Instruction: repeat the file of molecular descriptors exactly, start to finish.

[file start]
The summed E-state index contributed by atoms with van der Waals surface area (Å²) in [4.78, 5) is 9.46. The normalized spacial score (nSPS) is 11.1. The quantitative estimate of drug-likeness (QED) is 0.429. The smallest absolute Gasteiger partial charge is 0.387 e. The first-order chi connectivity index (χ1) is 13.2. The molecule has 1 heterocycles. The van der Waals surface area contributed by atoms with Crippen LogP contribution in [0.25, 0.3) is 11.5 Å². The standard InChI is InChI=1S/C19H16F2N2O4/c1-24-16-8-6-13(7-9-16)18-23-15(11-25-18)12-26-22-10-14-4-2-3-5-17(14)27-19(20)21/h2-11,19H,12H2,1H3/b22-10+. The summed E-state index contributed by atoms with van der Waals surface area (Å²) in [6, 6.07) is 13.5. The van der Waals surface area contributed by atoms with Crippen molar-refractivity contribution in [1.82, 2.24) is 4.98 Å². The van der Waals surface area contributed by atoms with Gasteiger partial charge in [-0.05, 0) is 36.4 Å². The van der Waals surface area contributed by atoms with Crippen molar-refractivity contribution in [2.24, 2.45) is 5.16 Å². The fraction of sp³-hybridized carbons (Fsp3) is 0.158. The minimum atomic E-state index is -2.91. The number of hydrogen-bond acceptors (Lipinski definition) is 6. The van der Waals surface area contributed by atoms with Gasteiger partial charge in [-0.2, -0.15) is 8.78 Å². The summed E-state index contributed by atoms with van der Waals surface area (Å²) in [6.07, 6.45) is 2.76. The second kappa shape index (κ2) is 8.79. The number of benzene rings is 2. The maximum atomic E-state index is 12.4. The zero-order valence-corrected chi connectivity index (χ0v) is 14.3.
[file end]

The summed E-state index contributed by atoms with van der Waals surface area (Å²) in [4.78, 5) is 9.46. The normalized spacial score (nSPS) is 11.1. The quantitative estimate of drug-likeness (QED) is 0.429. The smallest absolute Gasteiger partial charge is 0.387 e. The first-order chi connectivity index (χ1) is 13.2. The molecule has 1 heterocycles. The van der Waals surface area contributed by atoms with Crippen LogP contribution in [0.25, 0.3) is 11.5 Å². The standard InChI is InChI=1S/C19H16F2N2O4/c1-24-16-8-6-13(7-9-16)18-23-15(11-25-18)12-26-22-10-14-4-2-3-5-17(14)27-19(20)21/h2-11,19H,12H2,1H3/b22-10+. The summed E-state index contributed by atoms with van der Waals surface area (Å²) in [6, 6.07) is 13.5. The van der Waals surface area contributed by atoms with Crippen molar-refractivity contribution in [1.82, 2.24) is 4.98 Å². The van der Waals surface area contributed by atoms with Gasteiger partial charge in [-0.05, 0) is 36.4 Å². The van der Waals surface area contributed by atoms with Crippen molar-refractivity contribution in [2.24, 2.45) is 5.16 Å². The fraction of sp³-hybridized carbons (Fsp3) is 0.158. The minimum atomic E-state index is -2.91. The number of hydrogen-bond acceptors (Lipinski definition) is 6. The van der Waals surface area contributed by atoms with Gasteiger partial charge in [-0.2, -0.15) is 8.78 Å². The summed E-state index contributed by atoms with van der Waals surface area (Å²) in [6.07, 6.45) is 2.76. The second kappa shape index (κ2) is 8.79. The number of benzene rings is 2. The maximum atomic E-state index is 12.4. The zero-order valence-corrected chi connectivity index (χ0v) is 14.3.